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Test-Retest Reliability of a Protocol for Assessment of Local Tissue Water in the Head and Neck Area

CR Arends, L van der Molen, MWM van den Brekel, MM Stuiver.  Lymphatic Research and Biology, 2023

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Management Strategies

Overcoming lymphorrhoea: a step to achieve a better life with lymphoedema - click for abstract

Overcoming lymphorrhoea: a step to achieve a better life with lymphoedema

Francesca Ramadan. Br J Community Nurs. 2023 Oct 1.Sup10)

Lymphorrhoea-otherwise known as ‘wet’ or ‘leaky’ legs-is an increasingly common condition that many community nurses will encounter in their daily practice; however, until relatively recently, evidence-based literature on its management was limited, and treatment modalities only tackled the symptoms instead of addressing the cause. In this article, Francesca Ramadan highlights the devastating impact of this condition, and the resources available to community practitioners to assist their patients to live well with lymphoedema.:10.12968.28.Sup10.S7

Effectiveness of manual lymphatic drainage and intermittent pneumatic compression in lymphedema maintenance therapy - click for abstract

Effectiveness of manual lymphatic drainage and intermittent pneumatic compression in lymphedema maintenance therapy

Erika Mendoza, Felix Amsler. Vasa. 2023 Oct 16.

Background: To compare the effectiveness of intermittent pneumatic compression (IPC) and/or manual lymphatic drainage (MLD) associated to compression stockings in the maintenance treatment of lymphedema. Patients and methods: Patients in the maintenance phase of lymphedema therapy with MLD and compression since more than a year with stable values for weight and circumferences of ankle and calf were asked to participate in a study: Compression had to be worn daily, (1) 4 weeks IPC+MLD, (2) 4 weeks MLD alone, (3) 4 Weeks IPC alone (Order 1 and 3 was randomized). At the beginning and after each 4 weeks, circumference measurements (by hand and by machine: BT600®, Bauerfeind) were documented, pain and discomfort were assessed, and quality-of-life questionnaires were completed. Results: Of 20 participants, 18 (14 female, 4 male), mean age 59.6 years (48-89) could be evaluated. 11 subjects had bilateral, 7 unilateral, 5 primary, 13 secondary lymphedema since 2-20 years (mean 7.7), the subjects had received MLD and compression for 2-14 years (mean 6.4), 1-3 times per week (mean 1.5). The BMI ranged between 21 and 47 (mean 33.7). No differences between any phases were found for: Calf and thigh volume, circumference of calf. Only the ankle circumference was significant less (-0.22 cm) when using “both” (IPC+MLD). Compared to before the study, quality of life was better in all three phases, but with a significantly higher improvement in the phases with IPC than in the phases without. Conclusions: There were no differences in objective measurement between MLD alone, IPC alone or both, excepting the minimal significant difference in ankle circumference after IPC+MLD. QOL favored IPC application. Considering the economic consequences of these results, a change of maintenance therapy with MLD weekly over years in favor of permanent care with IPC and few appointments of MLD per year should be considered and further investigated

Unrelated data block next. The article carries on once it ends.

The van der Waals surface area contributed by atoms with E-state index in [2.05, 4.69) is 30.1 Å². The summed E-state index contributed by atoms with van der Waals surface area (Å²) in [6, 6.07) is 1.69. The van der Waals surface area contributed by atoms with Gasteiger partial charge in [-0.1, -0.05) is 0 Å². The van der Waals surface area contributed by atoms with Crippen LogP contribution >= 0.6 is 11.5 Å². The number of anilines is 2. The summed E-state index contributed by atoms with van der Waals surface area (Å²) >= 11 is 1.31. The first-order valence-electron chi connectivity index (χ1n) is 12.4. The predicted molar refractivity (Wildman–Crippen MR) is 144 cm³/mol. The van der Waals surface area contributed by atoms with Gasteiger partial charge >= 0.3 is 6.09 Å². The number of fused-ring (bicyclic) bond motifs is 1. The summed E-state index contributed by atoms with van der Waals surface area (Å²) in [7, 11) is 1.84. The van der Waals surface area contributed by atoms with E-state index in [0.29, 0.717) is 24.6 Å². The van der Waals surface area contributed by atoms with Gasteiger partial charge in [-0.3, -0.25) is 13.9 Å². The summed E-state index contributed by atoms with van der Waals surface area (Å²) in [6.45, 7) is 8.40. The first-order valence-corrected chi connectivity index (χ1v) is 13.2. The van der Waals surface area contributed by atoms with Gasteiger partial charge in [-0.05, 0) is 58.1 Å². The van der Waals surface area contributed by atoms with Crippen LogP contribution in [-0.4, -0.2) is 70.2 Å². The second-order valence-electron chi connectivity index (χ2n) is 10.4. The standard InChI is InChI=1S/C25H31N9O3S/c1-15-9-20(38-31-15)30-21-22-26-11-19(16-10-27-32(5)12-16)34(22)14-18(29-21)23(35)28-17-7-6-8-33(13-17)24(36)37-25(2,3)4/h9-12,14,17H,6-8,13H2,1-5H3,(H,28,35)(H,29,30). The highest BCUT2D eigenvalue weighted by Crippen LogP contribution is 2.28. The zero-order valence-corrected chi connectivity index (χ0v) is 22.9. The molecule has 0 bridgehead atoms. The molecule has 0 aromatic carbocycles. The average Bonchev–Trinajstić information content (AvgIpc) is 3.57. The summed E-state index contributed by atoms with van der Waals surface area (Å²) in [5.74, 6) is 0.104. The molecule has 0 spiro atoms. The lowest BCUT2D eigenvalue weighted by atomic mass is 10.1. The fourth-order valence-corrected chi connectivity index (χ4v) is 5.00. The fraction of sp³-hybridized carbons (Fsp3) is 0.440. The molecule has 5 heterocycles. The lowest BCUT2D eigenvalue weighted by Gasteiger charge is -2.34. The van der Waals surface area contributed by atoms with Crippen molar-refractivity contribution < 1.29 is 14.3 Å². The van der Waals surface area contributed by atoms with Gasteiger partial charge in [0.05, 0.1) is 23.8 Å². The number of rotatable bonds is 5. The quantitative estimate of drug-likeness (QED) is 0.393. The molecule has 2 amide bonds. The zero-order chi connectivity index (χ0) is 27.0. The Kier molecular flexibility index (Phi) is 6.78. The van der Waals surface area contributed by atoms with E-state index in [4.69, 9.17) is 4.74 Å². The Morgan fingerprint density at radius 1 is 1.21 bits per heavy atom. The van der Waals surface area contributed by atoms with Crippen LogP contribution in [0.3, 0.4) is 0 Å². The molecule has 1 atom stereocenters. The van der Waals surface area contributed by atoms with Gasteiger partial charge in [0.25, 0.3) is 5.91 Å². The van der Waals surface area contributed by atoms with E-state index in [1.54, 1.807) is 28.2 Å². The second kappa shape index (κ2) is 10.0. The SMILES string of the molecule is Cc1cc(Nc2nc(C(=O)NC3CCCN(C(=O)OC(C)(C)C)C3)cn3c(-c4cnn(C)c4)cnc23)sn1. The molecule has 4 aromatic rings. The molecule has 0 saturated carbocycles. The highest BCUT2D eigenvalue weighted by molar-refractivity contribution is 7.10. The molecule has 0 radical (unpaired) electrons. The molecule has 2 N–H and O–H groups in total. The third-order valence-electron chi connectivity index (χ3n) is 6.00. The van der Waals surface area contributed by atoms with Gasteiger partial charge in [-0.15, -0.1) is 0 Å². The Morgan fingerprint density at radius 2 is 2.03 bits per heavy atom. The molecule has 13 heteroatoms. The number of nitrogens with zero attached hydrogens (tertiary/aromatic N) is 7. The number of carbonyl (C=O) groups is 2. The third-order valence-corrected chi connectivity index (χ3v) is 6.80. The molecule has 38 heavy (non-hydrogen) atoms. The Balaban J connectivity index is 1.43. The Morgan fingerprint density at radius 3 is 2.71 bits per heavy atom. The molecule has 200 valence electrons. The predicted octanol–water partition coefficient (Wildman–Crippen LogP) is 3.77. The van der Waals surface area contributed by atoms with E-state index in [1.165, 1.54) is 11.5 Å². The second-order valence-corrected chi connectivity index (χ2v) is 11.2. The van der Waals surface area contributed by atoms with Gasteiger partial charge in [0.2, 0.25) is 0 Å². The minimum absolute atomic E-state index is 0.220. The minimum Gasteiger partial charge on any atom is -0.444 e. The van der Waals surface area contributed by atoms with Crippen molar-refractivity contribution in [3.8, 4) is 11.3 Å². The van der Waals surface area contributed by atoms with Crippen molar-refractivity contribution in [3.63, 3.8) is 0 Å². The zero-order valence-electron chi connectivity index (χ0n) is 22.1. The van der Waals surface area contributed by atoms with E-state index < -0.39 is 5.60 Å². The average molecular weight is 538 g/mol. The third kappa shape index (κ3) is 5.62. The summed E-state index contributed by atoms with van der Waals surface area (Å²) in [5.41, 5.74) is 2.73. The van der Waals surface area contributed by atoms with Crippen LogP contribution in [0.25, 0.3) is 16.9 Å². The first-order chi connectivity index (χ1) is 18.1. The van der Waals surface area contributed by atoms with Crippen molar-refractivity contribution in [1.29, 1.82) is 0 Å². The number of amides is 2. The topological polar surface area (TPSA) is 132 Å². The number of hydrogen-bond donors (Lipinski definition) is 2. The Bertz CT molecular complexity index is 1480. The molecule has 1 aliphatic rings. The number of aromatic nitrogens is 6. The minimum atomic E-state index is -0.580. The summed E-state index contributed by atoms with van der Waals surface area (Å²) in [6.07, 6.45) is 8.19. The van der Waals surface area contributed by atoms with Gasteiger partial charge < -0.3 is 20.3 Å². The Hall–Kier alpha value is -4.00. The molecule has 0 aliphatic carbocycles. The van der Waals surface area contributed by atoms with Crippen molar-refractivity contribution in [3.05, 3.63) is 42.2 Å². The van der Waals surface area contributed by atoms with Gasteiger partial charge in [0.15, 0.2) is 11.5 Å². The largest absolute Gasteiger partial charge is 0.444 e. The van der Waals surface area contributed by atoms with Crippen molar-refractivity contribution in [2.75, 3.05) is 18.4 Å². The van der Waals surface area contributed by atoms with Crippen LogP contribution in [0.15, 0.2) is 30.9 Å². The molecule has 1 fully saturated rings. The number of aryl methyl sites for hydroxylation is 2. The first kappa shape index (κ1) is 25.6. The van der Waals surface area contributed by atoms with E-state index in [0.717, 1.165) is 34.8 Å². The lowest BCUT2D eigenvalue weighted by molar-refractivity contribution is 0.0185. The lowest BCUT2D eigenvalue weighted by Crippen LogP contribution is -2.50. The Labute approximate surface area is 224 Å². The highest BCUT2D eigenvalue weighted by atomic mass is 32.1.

Effect of Conservative Rehabilitation Interventions on Health-Related Quality of Life in Women with Upper Limb Lymphedema Secondary to Breast Cancer: A Systematic Review

María Nieves Muñoz-Alcaraz, Antonio José Jiménez-Vílchez, Luis Ángel Pérula-de Torres, Jesús Serrano-Merino, Álvaro García-Bustillo, Rocío Pardo-Hernández, Jerónimo Javier González-Bernal, Josefa González-Santos. Healthcare (Basel). 2023 Sep 17..3390/healthcar

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Strategies in activating lymphatic system on symptom distress and health-related quality of life in patients with heart failure: secondary analysis of a pilot randomized controlled trial

Ruixia Liu, Jinbo Fang, Mei Rosemary Fu, Qingtong Meng, Minlu Li, Xiaoxia Zhang, Sarah R. Allred, Yuan Li. Front Cardiovasc Med. 2023 Sep 19

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Effect of Physical Therapy on Circumference Measurement and Extremity Volume in Patients Suffering from Lipedema with Secondary Lymphedema
Murat Esmer and Franz Josef Schingale. Lymphatic Research and Biology 223

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Application of Complete Decongestive Therapy in Patients with Secondary Bilateral Lower Limb Lymphedema after Comprehensive Treatment of Gynecological Malignant Tumor
Yuanli Zeng, Gaoming Liu, Zheng Peng, Jin Hu, and Anhui Zhang. Lymphatic Research and Biology 2023